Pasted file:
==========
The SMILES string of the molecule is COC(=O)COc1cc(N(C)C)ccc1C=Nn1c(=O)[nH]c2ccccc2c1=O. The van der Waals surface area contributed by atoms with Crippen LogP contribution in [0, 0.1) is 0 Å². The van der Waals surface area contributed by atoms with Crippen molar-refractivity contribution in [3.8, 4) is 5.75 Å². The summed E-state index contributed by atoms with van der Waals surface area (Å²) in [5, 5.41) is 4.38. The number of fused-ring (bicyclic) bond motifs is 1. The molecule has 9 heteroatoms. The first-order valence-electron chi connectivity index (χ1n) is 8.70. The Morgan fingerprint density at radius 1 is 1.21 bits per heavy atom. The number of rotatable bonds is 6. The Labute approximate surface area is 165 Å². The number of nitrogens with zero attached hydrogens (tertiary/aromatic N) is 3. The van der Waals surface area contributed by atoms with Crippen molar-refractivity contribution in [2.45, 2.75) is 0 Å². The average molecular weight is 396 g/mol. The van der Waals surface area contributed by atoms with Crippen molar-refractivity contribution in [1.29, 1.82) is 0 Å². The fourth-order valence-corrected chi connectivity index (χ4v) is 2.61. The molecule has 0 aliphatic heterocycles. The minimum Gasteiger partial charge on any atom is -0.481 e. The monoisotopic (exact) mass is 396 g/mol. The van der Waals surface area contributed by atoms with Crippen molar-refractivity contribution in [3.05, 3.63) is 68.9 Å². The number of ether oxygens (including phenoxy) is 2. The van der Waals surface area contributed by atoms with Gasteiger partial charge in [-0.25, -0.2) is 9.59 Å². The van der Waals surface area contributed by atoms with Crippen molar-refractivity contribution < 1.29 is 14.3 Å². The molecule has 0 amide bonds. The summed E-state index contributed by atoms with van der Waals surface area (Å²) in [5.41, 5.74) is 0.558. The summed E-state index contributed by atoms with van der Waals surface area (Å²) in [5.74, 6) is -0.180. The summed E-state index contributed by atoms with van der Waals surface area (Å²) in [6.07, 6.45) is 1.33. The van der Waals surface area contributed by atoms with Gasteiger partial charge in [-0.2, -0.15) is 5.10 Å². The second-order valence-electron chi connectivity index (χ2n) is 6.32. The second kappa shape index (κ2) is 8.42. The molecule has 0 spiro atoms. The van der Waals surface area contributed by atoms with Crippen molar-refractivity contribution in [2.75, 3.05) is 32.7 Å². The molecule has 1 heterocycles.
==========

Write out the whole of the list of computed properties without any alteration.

The SMILES string of the molecule is COC(=O)COc1cc(N(C)C)ccc1C=Nn1c(=O)[nH]c2ccccc2c1=O. The van der Waals surface area contributed by atoms with Crippen LogP contribution in [0, 0.1) is 0 Å². The van der Waals surface area contributed by atoms with Crippen molar-refractivity contribution in [3.8, 4) is 5.75 Å². The summed E-state index contributed by atoms with van der Waals surface area (Å²) in [5, 5.41) is 4.38. The number of fused-ring (bicyclic) bond motifs is 1. The molecule has 9 heteroatoms. The first-order valence-electron chi connectivity index (χ1n) is 8.70. The Morgan fingerprint density at radius 1 is 1.21 bits per heavy atom. The number of rotatable bonds is 6. The Labute approximate surface area is 165 Å². The number of nitrogens with zero attached hydrogens (tertiary/aromatic N) is 3. The van der Waals surface area contributed by atoms with Crippen molar-refractivity contribution in [2.45, 2.75) is 0 Å². The average molecular weight is 396 g/mol. The van der Waals surface area contributed by atoms with Crippen molar-refractivity contribution in [1.29, 1.82) is 0 Å². The fourth-order valence-corrected chi connectivity index (χ4v) is 2.61. The molecule has 0 aliphatic heterocycles. The minimum Gasteiger partial charge on any atom is -0.481 e. The monoisotopic (exact) mass is 396 g/mol. The van der Waals surface area contributed by atoms with Crippen molar-refractivity contribution in [3.05, 3.63) is 68.9 Å². The number of ether oxygens (including phenoxy) is 2. The van der Waals surface area contributed by atoms with Gasteiger partial charge in [-0.25, -0.2) is 9.59 Å². The van der Waals surface area contributed by atoms with Crippen molar-refractivity contribution < 1.29 is 14.3 Å². The molecule has 0 amide bonds. The summed E-state index contributed by atoms with van der Waals surface area (Å²) in [5.41, 5.74) is 0.558. The summed E-state index contributed by atoms with van der Waals surface area (Å²) in [5.74, 6) is -0.180. The summed E-state index contributed by atoms with van der Waals surface area (Å²) in [6.07, 6.45) is 1.33. The van der Waals surface area contributed by atoms with Gasteiger partial charge in [-0.2, -0.15) is 5.10 Å². The second-order valence-electron chi connectivity index (χ2n) is 6.32. The second kappa shape index (κ2) is 8.42. The molecule has 0 spiro atoms. The van der Waals surface area contributed by atoms with Crippen molar-refractivity contribution in [2.75, 3.05) is 32.7 Å². The molecule has 1 heterocycles.